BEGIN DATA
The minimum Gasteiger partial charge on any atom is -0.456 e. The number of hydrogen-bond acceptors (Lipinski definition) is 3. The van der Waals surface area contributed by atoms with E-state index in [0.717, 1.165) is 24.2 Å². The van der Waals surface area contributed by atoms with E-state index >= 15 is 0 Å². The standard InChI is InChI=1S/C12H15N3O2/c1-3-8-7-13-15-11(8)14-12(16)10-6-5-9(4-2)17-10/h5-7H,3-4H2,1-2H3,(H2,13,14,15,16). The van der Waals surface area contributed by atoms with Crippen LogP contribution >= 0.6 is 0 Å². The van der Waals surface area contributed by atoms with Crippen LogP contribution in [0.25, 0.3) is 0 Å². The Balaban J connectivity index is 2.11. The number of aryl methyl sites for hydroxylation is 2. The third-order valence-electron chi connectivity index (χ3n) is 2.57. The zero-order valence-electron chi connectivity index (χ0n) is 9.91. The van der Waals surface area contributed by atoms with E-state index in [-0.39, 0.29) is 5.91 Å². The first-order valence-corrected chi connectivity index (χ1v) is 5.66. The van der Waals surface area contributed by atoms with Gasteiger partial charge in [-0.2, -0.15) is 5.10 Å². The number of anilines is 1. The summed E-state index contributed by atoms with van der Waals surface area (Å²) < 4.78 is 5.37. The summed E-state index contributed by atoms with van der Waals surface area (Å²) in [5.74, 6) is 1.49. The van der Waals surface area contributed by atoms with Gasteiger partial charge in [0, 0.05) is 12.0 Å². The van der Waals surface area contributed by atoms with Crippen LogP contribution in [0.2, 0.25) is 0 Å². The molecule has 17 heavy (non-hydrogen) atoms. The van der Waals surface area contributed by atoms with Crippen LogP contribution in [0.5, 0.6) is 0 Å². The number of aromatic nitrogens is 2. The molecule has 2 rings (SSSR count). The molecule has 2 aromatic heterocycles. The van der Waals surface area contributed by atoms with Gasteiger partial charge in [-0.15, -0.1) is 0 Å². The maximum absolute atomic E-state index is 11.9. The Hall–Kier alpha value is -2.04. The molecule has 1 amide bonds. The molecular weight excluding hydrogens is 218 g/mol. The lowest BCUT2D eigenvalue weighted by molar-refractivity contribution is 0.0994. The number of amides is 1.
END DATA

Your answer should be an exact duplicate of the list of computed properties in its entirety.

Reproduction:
The minimum Gasteiger partial charge on any atom is -0.456 e. The number of hydrogen-bond acceptors (Lipinski definition) is 3. The van der Waals surface area contributed by atoms with E-state index in [0.717, 1.165) is 24.2 Å². The van der Waals surface area contributed by atoms with E-state index >= 15 is 0 Å². The standard InChI is InChI=1S/C12H15N3O2/c1-3-8-7-13-15-11(8)14-12(16)10-6-5-9(4-2)17-10/h5-7H,3-4H2,1-2H3,(H2,13,14,15,16). The van der Waals surface area contributed by atoms with Crippen LogP contribution >= 0.6 is 0 Å². The van der Waals surface area contributed by atoms with Crippen LogP contribution in [0.25, 0.3) is 0 Å². The Balaban J connectivity index is 2.11. The number of aryl methyl sites for hydroxylation is 2. The third-order valence-electron chi connectivity index (χ3n) is 2.57. The zero-order valence-electron chi connectivity index (χ0n) is 9.91. The van der Waals surface area contributed by atoms with E-state index in [-0.39, 0.29) is 5.91 Å². The first-order valence-corrected chi connectivity index (χ1v) is 5.66. The van der Waals surface area contributed by atoms with Gasteiger partial charge in [-0.2, -0.15) is 5.10 Å². The number of anilines is 1. The summed E-state index contributed by atoms with van der Waals surface area (Å²) < 4.78 is 5.37. The summed E-state index contributed by atoms with van der Waals surface area (Å²) in [5.74, 6) is 1.49. The van der Waals surface area contributed by atoms with Gasteiger partial charge in [0, 0.05) is 12.0 Å². The van der Waals surface area contributed by atoms with Crippen LogP contribution in [0.2, 0.25) is 0 Å². The molecule has 17 heavy (non-hydrogen) atoms. The van der Waals surface area contributed by atoms with Crippen LogP contribution in [0.5, 0.6) is 0 Å². The number of aromatic nitrogens is 2. The molecule has 2 rings (SSSR count). The molecule has 2 aromatic heterocycles. The van der Waals surface area contributed by atoms with Gasteiger partial charge in [-0.15, -0.1) is 0 Å². The maximum absolute atomic E-state index is 11.9. The Hall–Kier alpha value is -2.04. The molecule has 1 amide bonds. The molecular weight excluding hydrogens is 218 g/mol. The lowest BCUT2D eigenvalue weighted by molar-refractivity contribution is 0.0994. The number of amides is 1.